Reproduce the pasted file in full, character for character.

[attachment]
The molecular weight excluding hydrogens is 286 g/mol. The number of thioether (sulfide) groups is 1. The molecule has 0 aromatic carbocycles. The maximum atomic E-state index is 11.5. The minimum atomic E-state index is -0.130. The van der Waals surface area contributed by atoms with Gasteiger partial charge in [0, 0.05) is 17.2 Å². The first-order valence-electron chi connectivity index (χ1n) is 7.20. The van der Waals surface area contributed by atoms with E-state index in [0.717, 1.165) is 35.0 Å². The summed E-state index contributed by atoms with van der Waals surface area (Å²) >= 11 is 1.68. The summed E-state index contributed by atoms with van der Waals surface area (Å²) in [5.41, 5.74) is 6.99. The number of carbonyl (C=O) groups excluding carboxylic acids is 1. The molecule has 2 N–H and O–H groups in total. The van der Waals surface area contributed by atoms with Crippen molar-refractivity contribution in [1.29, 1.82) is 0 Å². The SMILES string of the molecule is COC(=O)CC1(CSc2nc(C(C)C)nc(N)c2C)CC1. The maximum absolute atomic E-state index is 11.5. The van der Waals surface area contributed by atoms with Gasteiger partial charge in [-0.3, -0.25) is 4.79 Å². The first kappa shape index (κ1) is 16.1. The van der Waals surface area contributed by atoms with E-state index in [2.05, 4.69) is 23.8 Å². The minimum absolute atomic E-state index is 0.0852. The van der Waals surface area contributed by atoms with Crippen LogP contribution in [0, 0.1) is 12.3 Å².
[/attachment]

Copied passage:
The molecular weight excluding hydrogens is 286 g/mol. The number of thioether (sulfide) groups is 1. The molecule has 0 aromatic carbocycles. The maximum atomic E-state index is 11.5. The minimum atomic E-state index is -0.130. The van der Waals surface area contributed by atoms with Gasteiger partial charge in [0, 0.05) is 17.2 Å². The first-order valence-electron chi connectivity index (χ1n) is 7.20. The van der Waals surface area contributed by atoms with E-state index in [0.717, 1.165) is 35.0 Å². The summed E-state index contributed by atoms with van der Waals surface area (Å²) >= 11 is 1.68. The summed E-state index contributed by atoms with van der Waals surface area (Å²) in [5.41, 5.74) is 6.99. The number of carbonyl (C=O) groups excluding carboxylic acids is 1. The molecule has 2 N–H and O–H groups in total. The van der Waals surface area contributed by atoms with Crippen molar-refractivity contribution in [1.29, 1.82) is 0 Å². The SMILES string of the molecule is COC(=O)CC1(CSc2nc(C(C)C)nc(N)c2C)CC1. The maximum absolute atomic E-state index is 11.5. The van der Waals surface area contributed by atoms with Gasteiger partial charge in [-0.3, -0.25) is 4.79 Å². The first kappa shape index (κ1) is 16.1. The van der Waals surface area contributed by atoms with E-state index in [2.05, 4.69) is 23.8 Å². The minimum absolute atomic E-state index is 0.0852. The van der Waals surface area contributed by atoms with Crippen LogP contribution in [0, 0.1) is 12.3 Å².